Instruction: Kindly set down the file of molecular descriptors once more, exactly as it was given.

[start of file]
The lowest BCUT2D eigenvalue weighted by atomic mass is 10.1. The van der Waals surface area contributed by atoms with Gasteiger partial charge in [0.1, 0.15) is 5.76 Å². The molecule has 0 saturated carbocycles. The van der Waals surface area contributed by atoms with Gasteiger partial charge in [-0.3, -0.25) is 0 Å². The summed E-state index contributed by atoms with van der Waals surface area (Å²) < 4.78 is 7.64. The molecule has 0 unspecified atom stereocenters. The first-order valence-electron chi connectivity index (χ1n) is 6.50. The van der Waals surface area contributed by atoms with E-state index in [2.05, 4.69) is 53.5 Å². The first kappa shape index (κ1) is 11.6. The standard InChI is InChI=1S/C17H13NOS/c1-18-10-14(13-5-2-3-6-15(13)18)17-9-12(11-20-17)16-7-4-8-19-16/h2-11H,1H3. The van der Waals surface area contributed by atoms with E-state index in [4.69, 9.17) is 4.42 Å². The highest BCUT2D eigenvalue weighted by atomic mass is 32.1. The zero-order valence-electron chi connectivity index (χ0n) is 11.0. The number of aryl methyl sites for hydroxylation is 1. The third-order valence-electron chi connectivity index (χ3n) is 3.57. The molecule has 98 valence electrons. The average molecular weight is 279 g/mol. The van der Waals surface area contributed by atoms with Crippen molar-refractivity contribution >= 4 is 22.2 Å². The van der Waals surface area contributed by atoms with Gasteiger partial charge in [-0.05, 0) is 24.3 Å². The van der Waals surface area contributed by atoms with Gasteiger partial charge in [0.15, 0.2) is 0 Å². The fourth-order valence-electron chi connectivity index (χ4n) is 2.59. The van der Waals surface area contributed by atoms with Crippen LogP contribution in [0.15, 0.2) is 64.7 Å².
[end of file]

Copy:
The lowest BCUT2D eigenvalue weighted by atomic mass is 10.1. The van der Waals surface area contributed by atoms with Gasteiger partial charge in [0.1, 0.15) is 5.76 Å². The molecule has 0 saturated carbocycles. The van der Waals surface area contributed by atoms with Gasteiger partial charge in [-0.3, -0.25) is 0 Å². The summed E-state index contributed by atoms with van der Waals surface area (Å²) < 4.78 is 7.64. The molecule has 0 unspecified atom stereocenters. The first-order valence-electron chi connectivity index (χ1n) is 6.50. The van der Waals surface area contributed by atoms with E-state index in [2.05, 4.69) is 53.5 Å². The first kappa shape index (κ1) is 11.6. The standard InChI is InChI=1S/C17H13NOS/c1-18-10-14(13-5-2-3-6-15(13)18)17-9-12(11-20-17)16-7-4-8-19-16/h2-11H,1H3. The van der Waals surface area contributed by atoms with E-state index in [4.69, 9.17) is 4.42 Å². The highest BCUT2D eigenvalue weighted by atomic mass is 32.1. The zero-order valence-electron chi connectivity index (χ0n) is 11.0. The number of aryl methyl sites for hydroxylation is 1. The third-order valence-electron chi connectivity index (χ3n) is 3.57. The molecule has 98 valence electrons. The average molecular weight is 279 g/mol. The van der Waals surface area contributed by atoms with Crippen molar-refractivity contribution >= 4 is 22.2 Å². The van der Waals surface area contributed by atoms with Gasteiger partial charge in [-0.05, 0) is 24.3 Å². The van der Waals surface area contributed by atoms with Gasteiger partial charge in [0.15, 0.2) is 0 Å². The fourth-order valence-electron chi connectivity index (χ4n) is 2.59. The van der Waals surface area contributed by atoms with Crippen LogP contribution in [0.15, 0.2) is 64.7 Å².